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EASY

1. A stock split commonly increases the number of shares outstanding and the stock’s per share
par value.
2. The stock repurchase can be viewed as a cash dividend.
3. The shareholder receiving a stock dividend receives a share of common stock of equal value to
their existing shares of common stock.
4. The payment of a stock dividend is a shifting of funds between capital accounts rather than a
use of funds.
5. A constant-payout-ratio dividend policy is a dividend policy based on the payment to existing
owners of a dividend in the form of stock as a certain percentage of the firm’s total number of
stocks outstanding in each dividend period.
6. The regular dividend policy provides the owners with generally positive information, indicating
that the firm is okay and thereby minimizing their uncertainty.
7. Regular dividend policy is a dividend policy based on the payment of a certain percentage of
earnings to owners in each dividend period.
8. While an earnings requirement limiting the amount of dividends paid is sometimes imposed, the
firm is not prohibited from paying more in dividends than its current earnings.
9. The payment of cash dividends to corporate stockholders is decided by the firm’s chief financial
officer.
10. Holders of record are stockholders whose names are recorded on the date of record.

AVERAGE

1. The “treasury stock” is an accounting entry on the firm’s balance sheet to designate the firm’s
total investment in government securities.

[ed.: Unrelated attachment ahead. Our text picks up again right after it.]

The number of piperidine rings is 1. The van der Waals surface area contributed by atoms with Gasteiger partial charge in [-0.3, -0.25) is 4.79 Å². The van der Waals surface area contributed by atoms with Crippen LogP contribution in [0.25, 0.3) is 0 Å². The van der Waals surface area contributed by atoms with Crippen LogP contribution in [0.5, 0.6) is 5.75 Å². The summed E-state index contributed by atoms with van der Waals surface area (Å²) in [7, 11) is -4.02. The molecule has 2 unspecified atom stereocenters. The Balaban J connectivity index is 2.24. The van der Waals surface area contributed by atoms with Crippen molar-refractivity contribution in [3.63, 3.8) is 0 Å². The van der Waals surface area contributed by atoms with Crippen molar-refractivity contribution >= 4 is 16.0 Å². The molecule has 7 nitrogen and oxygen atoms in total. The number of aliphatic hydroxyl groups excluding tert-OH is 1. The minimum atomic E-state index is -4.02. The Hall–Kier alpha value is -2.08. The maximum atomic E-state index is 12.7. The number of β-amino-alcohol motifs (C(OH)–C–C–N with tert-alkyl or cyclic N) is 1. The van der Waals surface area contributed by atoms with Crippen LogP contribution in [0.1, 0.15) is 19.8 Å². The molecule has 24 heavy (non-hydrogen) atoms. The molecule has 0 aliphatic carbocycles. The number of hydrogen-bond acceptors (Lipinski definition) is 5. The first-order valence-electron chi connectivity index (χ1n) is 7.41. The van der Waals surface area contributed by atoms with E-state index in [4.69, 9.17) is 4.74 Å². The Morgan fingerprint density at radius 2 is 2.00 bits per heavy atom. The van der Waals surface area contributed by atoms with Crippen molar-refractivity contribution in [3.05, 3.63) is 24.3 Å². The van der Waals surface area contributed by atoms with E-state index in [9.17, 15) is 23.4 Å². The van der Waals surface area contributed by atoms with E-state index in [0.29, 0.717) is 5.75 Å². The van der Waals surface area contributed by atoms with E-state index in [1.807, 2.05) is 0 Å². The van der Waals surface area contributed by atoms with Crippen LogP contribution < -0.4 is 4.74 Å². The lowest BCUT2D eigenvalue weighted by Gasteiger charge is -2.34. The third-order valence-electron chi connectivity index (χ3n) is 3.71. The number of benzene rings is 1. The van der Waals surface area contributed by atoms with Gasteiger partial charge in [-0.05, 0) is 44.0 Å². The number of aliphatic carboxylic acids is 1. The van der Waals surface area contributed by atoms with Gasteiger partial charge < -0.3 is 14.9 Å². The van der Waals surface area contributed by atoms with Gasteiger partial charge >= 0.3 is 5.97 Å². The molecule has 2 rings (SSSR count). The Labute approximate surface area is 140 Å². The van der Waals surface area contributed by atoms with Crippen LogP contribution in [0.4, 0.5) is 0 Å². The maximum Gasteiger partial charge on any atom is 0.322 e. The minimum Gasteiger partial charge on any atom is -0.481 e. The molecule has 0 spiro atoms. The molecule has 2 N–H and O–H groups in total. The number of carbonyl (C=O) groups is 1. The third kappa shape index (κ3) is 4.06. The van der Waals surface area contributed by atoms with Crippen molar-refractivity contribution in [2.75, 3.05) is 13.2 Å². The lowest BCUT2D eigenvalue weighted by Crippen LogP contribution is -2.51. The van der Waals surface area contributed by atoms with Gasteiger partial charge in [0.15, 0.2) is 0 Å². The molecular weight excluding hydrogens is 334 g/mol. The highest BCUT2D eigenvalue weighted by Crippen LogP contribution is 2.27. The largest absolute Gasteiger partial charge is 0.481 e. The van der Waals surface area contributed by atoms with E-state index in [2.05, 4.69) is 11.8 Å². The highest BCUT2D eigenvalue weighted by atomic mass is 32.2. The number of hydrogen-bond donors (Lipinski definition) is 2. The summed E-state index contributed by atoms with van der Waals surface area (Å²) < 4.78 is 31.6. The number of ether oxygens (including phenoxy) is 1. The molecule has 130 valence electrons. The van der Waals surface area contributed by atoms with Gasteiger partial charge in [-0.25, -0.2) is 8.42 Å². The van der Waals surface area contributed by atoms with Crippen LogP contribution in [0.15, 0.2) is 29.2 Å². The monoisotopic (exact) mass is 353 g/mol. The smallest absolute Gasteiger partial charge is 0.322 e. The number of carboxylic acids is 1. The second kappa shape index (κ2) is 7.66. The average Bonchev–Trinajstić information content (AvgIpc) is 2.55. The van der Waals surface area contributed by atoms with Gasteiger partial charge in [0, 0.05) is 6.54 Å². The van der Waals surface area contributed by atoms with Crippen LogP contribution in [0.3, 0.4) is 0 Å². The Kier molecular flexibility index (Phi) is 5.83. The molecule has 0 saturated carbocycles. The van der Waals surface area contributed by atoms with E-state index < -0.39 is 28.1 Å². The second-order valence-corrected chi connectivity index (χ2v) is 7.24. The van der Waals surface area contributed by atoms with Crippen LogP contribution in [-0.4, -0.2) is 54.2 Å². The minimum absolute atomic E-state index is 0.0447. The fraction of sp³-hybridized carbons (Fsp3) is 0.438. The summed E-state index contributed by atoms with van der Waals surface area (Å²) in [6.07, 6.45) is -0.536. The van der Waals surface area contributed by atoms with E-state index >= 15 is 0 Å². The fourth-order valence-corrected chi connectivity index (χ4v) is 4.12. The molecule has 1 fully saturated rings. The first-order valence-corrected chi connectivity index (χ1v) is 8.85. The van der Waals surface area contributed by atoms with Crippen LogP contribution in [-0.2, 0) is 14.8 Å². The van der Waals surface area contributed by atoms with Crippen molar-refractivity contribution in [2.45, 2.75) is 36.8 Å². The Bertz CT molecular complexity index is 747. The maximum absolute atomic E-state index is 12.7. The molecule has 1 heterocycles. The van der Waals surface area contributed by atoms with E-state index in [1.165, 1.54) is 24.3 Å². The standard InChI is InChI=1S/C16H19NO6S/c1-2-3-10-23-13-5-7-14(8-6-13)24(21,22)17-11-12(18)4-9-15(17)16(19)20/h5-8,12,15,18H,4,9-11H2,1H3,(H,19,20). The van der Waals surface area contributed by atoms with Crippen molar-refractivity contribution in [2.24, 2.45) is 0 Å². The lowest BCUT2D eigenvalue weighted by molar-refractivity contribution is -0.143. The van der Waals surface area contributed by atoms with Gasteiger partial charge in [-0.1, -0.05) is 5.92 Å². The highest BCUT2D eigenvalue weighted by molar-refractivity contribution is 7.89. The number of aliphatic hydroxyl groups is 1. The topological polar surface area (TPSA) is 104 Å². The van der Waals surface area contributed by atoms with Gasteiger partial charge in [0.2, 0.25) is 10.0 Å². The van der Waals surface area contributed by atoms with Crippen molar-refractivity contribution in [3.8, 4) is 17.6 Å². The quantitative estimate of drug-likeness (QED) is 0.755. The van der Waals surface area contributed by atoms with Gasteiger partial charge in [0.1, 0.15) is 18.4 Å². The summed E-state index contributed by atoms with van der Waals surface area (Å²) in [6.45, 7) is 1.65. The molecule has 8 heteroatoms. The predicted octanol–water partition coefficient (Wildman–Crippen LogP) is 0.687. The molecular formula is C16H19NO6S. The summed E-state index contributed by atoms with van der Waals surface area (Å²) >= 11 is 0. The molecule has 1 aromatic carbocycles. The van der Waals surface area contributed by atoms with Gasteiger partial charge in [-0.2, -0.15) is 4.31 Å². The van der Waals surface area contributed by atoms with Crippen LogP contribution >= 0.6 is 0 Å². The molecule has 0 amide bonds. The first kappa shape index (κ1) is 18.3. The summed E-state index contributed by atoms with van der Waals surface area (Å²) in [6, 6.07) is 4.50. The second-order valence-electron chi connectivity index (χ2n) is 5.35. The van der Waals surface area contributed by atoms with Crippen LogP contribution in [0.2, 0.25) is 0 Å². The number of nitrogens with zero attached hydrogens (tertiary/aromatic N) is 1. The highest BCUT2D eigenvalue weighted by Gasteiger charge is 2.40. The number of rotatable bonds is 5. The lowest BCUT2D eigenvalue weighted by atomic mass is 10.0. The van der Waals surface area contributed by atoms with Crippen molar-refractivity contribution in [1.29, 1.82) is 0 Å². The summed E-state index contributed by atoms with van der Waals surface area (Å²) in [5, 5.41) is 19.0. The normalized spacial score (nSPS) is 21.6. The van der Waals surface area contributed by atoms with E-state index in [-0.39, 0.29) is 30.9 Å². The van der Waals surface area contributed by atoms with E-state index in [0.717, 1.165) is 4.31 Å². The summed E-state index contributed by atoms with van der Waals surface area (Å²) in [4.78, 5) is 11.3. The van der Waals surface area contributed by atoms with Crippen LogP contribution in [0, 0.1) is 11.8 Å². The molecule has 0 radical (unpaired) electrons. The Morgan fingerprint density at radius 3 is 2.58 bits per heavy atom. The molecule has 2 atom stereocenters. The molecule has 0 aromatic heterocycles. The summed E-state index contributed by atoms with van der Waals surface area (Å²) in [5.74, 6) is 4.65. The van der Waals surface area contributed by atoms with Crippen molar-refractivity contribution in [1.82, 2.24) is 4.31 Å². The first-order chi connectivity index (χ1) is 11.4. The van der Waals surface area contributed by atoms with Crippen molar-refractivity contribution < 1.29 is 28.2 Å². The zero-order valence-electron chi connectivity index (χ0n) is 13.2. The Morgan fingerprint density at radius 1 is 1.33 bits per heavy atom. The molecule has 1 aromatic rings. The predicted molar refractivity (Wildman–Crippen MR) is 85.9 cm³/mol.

2. Reverse stock splits are initiated when a stock is selling at too low a price to appear respectable.
3. A stock split commonly increases the number of shares outstanding and the stock’s per share
par value.
4. If the stock dividend is paid so that cash can be retained to satisfy past-due bills, a decline in
market value may result.

5. If a firm pays out a higher percentage of earnings, new equity capital will have to be raised with
common stock, which will result in higher control and earnings for the existing owners.
DIFFICULT

1. In general, the market rewards firms that adopt a constant dividend payout policy rather than a
fixed or increasing level of dividends through higher share prices.
2. Since lenders are generally reluctant to make loans to a firm to pay dividends, the firm’s ability
to pay cash dividends is generally constrained by the amount of excess cash available.
3. The bird-in-the-hand argument espousing the importance of dividends or dividend relevance
suggests that investors view a current (certain) dividend as less risky than future (uncertain)
dividends or capital gains; nevertheless, proponents of this theory argue that this will have no
significant impact on share price.
4. The residual theory of dividends, as espoused by Modigliani and Miller, suggests that dividends
represent an earnings residual rather than an active decision variable that affects firm value; this
means that a firm’s decision to pay dividends or not will not have any impact on a firm’s share
price.
5. Dividends provide information about the firm’s current performance but little or no information
about the firm’s future performance.